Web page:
Garnethill Multicultural Centre 21 Rose Street, G3 6RE Glasgow
That austerity is somehow related to how the state finances itself is well known. It is however a bit of a riddle how something with the power to raise taxes – i.e. choose how much money to earn – can be in trouble with paying the bills. Indeed, one response to austerity – by groups like UK Uncut and beyond – is to remind the state of its tax raising powers and to demand “tax the rich” to plug the hole in public finances; so why isn't this happening?
To answer this question we have to look at what taxes actually are. The state collects taxes in the form of money which its citizens earn in motley competition against and with each other. This – we claim – expresses that the state rules over a rather peculiar society. It wants its subjects to compete against each other – following their own economic calculations – and it wants to provide them with the conditions to do so overall successfully. This presents a comfortable dilemma to the state: to provide the conditions of national economic success it has to deprive the competitors of the means and purpose of their economic activity, i.e. their money.
Yet, states found a way out of this self-made dilemma: sovereign debt. Contrary to popular belief the growing mountain of debt is not a result of incompetent politicians and frivolous spending. Instead, with sovereign debt states made themselves independent from the confines of wealth already earned in their societies to provide the conditions of future growth.
For many years this worked. States owe debts, lots of it and on an increasing scale. Now, sovereign debt is in crisis and countries compete against each other to convince investors that their respective national economies are still worthy and secure investments.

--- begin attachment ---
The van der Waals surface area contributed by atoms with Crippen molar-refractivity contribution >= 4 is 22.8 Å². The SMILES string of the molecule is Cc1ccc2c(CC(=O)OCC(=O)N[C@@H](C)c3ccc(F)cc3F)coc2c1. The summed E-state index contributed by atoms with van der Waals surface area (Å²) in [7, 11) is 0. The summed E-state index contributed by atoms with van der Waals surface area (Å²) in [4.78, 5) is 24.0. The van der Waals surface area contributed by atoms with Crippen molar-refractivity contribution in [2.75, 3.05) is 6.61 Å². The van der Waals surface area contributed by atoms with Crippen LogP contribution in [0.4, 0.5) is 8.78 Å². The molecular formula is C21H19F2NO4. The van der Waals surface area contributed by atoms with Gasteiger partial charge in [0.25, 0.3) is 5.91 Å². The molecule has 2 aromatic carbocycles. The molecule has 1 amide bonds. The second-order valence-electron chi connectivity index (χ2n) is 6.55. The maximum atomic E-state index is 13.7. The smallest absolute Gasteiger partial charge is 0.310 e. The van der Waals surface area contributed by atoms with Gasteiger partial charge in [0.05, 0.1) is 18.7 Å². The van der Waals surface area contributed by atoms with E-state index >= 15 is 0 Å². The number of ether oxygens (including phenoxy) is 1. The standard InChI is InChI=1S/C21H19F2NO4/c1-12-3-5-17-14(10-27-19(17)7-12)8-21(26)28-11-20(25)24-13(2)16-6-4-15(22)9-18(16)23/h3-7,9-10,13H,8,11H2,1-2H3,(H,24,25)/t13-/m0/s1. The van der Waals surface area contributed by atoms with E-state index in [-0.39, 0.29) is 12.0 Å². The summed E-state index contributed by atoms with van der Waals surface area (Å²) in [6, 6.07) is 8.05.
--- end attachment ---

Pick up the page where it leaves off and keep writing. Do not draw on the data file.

In this workshop we don't want to focus directly on the current crisis but ask what is it that is in crisis. We want to present and discuss what sovereign debt is, how it works, who the investors are and what makes sovereign debt an interesting investment to them.
Based on this we want to critique two common misconceptions. The first one is the notion of an “objective constraint” which posits that states have no choice but to fulfil the demands of finance capital against them. This notion misses that the premise of these demands is that states furnish and maintain a world where such demands can be made. Secondly, we want to show that criticising sovereign debt and bailouts as a redistribution from the bottom to the top trivialises how our lives are subjected to the calculations of profit – in and outside the financial sphere.